11 / 20

The auto-brake system stops operating during landing...

  • A
    by the pilot selecting idle reverse thrust.
  • B
    by the pilot extending ground spoilers.
  • C
    by pilot action.
  • D
    when the pilot does not lower the nose wheel to the ground.

Basic auto-brake information below, which states that the auto-brake system is only disarmed by Pilot action.

The auto-brake system can be used for automated braking during landing or during a rejected take-off (RTO). There are several modes the auto-brakes can be in:

Off

Armed the auto-brake system is ready to be used but there are conditions which have to be met before the auto-brakes start operating.

Activated When the system was armed and the necessary conditions have been met the system can be activated in different ways depending on the type of aircraft.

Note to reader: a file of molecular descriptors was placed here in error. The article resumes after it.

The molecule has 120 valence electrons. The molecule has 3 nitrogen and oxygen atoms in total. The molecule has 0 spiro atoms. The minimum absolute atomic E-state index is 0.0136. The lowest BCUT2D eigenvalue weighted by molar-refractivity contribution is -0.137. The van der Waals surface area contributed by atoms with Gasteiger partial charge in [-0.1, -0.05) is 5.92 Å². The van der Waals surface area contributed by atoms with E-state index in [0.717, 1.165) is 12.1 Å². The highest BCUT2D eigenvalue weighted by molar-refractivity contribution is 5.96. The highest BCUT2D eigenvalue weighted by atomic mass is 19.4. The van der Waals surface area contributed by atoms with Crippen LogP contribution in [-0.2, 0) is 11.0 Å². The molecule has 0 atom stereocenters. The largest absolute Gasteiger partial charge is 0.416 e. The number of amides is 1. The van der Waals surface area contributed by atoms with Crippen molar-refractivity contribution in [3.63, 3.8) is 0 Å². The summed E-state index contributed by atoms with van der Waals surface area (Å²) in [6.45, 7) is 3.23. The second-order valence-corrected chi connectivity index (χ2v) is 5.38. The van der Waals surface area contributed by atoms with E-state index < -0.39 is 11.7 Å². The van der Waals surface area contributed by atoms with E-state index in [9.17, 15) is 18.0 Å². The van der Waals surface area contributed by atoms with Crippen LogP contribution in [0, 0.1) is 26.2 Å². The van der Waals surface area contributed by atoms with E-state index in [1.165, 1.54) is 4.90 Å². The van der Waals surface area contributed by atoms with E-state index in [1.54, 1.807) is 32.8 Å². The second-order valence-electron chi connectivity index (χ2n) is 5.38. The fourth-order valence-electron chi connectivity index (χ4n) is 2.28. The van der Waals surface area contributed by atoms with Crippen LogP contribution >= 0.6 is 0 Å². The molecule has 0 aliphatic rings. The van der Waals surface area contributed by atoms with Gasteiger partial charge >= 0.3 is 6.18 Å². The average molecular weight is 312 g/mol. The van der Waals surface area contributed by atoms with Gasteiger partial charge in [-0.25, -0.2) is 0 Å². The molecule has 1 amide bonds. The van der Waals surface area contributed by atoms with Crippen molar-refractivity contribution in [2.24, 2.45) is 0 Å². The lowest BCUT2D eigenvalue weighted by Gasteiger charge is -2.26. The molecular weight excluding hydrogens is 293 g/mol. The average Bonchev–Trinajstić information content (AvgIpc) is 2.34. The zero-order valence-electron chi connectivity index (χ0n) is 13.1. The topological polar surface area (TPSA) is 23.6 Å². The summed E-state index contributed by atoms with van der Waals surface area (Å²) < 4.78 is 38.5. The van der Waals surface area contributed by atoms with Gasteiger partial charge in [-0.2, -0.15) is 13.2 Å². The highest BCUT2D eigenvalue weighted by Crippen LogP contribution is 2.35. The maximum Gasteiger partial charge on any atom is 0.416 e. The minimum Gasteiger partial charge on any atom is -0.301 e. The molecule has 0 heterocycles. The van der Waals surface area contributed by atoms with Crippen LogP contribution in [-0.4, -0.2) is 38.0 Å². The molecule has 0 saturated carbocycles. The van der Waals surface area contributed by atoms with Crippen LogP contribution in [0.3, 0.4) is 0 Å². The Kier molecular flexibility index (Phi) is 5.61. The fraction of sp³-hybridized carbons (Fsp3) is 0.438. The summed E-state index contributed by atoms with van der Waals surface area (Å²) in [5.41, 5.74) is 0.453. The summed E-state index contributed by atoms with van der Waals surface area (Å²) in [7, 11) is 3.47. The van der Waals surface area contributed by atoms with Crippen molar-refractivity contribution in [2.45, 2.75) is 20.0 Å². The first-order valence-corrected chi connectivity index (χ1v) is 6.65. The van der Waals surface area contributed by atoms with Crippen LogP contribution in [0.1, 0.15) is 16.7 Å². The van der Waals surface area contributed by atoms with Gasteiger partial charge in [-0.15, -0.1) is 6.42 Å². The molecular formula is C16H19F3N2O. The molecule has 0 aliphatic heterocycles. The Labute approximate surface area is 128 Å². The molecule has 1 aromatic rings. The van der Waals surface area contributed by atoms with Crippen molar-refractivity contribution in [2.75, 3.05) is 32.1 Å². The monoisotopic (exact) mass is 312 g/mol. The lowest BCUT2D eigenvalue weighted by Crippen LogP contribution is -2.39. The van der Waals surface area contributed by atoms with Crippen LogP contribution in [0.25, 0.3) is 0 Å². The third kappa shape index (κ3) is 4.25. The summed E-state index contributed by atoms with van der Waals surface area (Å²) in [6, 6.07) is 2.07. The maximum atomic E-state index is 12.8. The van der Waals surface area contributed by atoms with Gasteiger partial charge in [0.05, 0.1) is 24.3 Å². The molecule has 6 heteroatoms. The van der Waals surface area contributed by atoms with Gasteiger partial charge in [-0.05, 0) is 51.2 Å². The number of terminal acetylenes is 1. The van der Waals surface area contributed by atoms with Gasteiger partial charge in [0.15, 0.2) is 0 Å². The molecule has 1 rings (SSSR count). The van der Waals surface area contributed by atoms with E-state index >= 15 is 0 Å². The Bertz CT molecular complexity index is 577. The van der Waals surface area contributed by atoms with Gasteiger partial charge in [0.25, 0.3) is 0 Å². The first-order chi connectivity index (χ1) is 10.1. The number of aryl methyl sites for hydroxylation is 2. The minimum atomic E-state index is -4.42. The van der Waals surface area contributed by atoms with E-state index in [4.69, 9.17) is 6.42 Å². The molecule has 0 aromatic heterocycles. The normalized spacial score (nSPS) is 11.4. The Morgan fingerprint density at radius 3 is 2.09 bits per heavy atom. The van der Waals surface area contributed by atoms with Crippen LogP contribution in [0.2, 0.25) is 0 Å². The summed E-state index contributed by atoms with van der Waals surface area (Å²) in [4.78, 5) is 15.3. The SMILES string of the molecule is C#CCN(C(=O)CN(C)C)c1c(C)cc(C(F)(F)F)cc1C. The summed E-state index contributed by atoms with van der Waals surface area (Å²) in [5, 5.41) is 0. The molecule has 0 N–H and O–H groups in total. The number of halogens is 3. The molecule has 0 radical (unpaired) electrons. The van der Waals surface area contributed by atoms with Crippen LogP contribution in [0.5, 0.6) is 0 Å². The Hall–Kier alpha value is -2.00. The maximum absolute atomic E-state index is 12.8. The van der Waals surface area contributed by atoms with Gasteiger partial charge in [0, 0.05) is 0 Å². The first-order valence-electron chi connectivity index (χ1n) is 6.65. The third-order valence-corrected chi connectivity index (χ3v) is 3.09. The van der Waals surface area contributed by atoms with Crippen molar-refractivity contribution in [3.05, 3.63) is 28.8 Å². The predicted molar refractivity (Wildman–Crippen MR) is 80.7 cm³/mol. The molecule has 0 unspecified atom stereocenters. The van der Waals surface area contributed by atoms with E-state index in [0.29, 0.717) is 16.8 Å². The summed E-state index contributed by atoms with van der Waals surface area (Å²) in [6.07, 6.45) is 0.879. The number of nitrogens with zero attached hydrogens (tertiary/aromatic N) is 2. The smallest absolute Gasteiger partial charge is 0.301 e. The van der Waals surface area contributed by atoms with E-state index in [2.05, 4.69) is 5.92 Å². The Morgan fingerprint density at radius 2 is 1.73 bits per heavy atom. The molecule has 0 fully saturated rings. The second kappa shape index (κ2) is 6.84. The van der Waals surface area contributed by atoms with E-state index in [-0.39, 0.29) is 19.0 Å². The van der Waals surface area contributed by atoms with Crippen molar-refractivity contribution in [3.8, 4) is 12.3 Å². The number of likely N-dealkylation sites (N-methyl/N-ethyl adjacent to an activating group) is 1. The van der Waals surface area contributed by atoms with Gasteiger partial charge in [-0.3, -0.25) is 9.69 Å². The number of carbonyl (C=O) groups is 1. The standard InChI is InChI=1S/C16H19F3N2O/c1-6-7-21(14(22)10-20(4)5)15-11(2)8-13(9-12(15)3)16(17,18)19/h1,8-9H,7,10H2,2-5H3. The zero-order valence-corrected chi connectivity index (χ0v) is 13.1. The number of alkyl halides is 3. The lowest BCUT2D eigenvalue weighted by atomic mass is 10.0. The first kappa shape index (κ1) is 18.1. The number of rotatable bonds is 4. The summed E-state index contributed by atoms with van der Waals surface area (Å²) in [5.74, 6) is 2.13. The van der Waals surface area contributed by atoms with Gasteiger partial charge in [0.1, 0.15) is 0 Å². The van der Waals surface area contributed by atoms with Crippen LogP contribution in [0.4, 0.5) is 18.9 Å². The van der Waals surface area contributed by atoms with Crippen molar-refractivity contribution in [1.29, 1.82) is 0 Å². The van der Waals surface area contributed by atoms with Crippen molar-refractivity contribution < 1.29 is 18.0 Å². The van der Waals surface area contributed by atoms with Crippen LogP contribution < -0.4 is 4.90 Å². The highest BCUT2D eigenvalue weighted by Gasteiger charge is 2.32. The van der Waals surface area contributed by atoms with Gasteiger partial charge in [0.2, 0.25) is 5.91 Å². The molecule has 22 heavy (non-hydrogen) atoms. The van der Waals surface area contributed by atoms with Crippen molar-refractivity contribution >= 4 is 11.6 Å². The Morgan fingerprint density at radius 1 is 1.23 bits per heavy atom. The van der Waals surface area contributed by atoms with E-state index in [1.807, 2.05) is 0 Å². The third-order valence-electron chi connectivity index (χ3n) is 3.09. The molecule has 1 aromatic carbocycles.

The auto-brake system is not useable when the alternate braking system is in use. Depending on the type of aircraft, 3 to 5 modes of deceleration can be selected. Anti-skid protection is provided during autobrake operation, with inoperative anti-skid the auto-brake system will not operate. The autobrakes will be armed once a deceleration mode has been selected. When the aircraft touches down and the main wheels spin up or by the means of weight on wheels the auto-land system will be activated. The auto-land system continues to brake until a complete stop or until the auto-brakes are disarmed.

Disarming of the autobrakes will occur by any of the following crew actions:

  • Manual braking
  • Advancing any thrust lever after landing
  • Moving the speed brake lever to down after speed brakes have been deployed on the ground.
  • Moving the autobrake selector to Disarm or Off.
When RTO is selected, the maximum brake pressure will be applied when all thrust levers a closed above a ground speed of 85 knots. So below this 85 knots the autobrakes are not activated.

Your Notes (not visible to others)



This question has appeared on the real examination, you can find the related countries below.